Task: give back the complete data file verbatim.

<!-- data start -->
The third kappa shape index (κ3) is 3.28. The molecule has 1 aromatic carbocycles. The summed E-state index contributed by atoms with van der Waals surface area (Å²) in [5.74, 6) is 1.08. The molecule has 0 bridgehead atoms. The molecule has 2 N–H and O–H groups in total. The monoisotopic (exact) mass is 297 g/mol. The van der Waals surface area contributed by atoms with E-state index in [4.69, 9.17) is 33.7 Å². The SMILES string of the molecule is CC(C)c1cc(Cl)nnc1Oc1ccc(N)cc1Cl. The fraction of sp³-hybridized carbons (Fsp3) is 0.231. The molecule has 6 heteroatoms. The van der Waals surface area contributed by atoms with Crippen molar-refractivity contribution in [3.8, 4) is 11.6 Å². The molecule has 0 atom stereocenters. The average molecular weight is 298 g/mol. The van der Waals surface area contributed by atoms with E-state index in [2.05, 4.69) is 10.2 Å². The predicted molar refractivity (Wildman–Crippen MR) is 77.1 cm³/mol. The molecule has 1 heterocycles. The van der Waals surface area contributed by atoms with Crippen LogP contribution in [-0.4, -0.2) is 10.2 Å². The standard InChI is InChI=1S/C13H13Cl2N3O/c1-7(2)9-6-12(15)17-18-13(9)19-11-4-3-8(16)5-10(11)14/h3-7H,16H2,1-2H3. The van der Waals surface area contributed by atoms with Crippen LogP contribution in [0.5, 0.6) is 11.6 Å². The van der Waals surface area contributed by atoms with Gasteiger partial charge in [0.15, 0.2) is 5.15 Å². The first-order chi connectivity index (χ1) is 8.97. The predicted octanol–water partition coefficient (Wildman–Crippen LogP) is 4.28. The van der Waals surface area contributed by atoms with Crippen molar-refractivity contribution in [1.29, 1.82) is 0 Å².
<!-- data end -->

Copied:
The third kappa shape index (κ3) is 3.28. The molecule has 1 aromatic carbocycles. The summed E-state index contributed by atoms with van der Waals surface area (Å²) in [5.74, 6) is 1.08. The molecule has 0 bridgehead atoms. The molecule has 2 N–H and O–H groups in total. The monoisotopic (exact) mass is 297 g/mol. The van der Waals surface area contributed by atoms with E-state index in [4.69, 9.17) is 33.7 Å². The SMILES string of the molecule is CC(C)c1cc(Cl)nnc1Oc1ccc(N)cc1Cl. The fraction of sp³-hybridized carbons (Fsp3) is 0.231. The molecule has 6 heteroatoms. The van der Waals surface area contributed by atoms with Crippen molar-refractivity contribution in [3.8, 4) is 11.6 Å². The molecule has 0 atom stereocenters. The average molecular weight is 298 g/mol. The van der Waals surface area contributed by atoms with E-state index in [2.05, 4.69) is 10.2 Å². The predicted molar refractivity (Wildman–Crippen MR) is 77.1 cm³/mol. The molecule has 1 heterocycles. The van der Waals surface area contributed by atoms with Crippen LogP contribution in [-0.4, -0.2) is 10.2 Å². The standard InChI is InChI=1S/C13H13Cl2N3O/c1-7(2)9-6-12(15)17-18-13(9)19-11-4-3-8(16)5-10(11)14/h3-7H,16H2,1-2H3. The van der Waals surface area contributed by atoms with Crippen LogP contribution in [0.5, 0.6) is 11.6 Å². The van der Waals surface area contributed by atoms with Gasteiger partial charge in [0.15, 0.2) is 5.15 Å². The first-order chi connectivity index (χ1) is 8.97. The predicted octanol–water partition coefficient (Wildman–Crippen LogP) is 4.28. The van der Waals surface area contributed by atoms with Crippen molar-refractivity contribution in [1.29, 1.82) is 0 Å².